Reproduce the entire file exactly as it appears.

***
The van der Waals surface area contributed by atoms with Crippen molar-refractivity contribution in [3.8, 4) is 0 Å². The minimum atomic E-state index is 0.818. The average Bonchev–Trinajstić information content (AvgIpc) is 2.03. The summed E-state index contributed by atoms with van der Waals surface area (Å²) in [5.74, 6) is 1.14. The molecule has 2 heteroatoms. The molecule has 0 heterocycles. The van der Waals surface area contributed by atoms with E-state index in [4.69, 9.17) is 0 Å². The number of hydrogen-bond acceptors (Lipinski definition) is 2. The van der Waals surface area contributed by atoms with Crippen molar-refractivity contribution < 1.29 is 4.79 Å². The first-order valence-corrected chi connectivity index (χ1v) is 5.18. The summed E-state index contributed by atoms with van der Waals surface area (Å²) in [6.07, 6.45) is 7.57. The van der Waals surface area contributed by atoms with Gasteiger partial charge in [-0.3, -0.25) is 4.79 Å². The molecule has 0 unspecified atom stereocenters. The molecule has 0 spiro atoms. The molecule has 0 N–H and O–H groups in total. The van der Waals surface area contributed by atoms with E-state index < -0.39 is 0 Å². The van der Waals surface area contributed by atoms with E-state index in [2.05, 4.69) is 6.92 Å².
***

The van der Waals surface area contributed by atoms with Crippen molar-refractivity contribution in [3.8, 4) is 0 Å². The minimum atomic E-state index is 0.818. The average Bonchev–Trinajstić information content (AvgIpc) is 2.03. The summed E-state index contributed by atoms with van der Waals surface area (Å²) in [5.74, 6) is 1.14. The molecule has 2 heteroatoms. The molecule has 0 heterocycles. The van der Waals surface area contributed by atoms with E-state index in [4.69, 9.17) is 0 Å². The number of hydrogen-bond acceptors (Lipinski definition) is 2. The van der Waals surface area contributed by atoms with Crippen molar-refractivity contribution < 1.29 is 4.79 Å². The first-order valence-corrected chi connectivity index (χ1v) is 5.18. The summed E-state index contributed by atoms with van der Waals surface area (Å²) in [6.07, 6.45) is 7.57. The van der Waals surface area contributed by atoms with Gasteiger partial charge in [-0.3, -0.25) is 4.79 Å². The molecule has 0 unspecified atom stereocenters. The molecule has 0 spiro atoms. The molecule has 0 N–H and O–H groups in total. The van der Waals surface area contributed by atoms with E-state index < -0.39 is 0 Å². The van der Waals surface area contributed by atoms with E-state index in [2.05, 4.69) is 6.92 Å².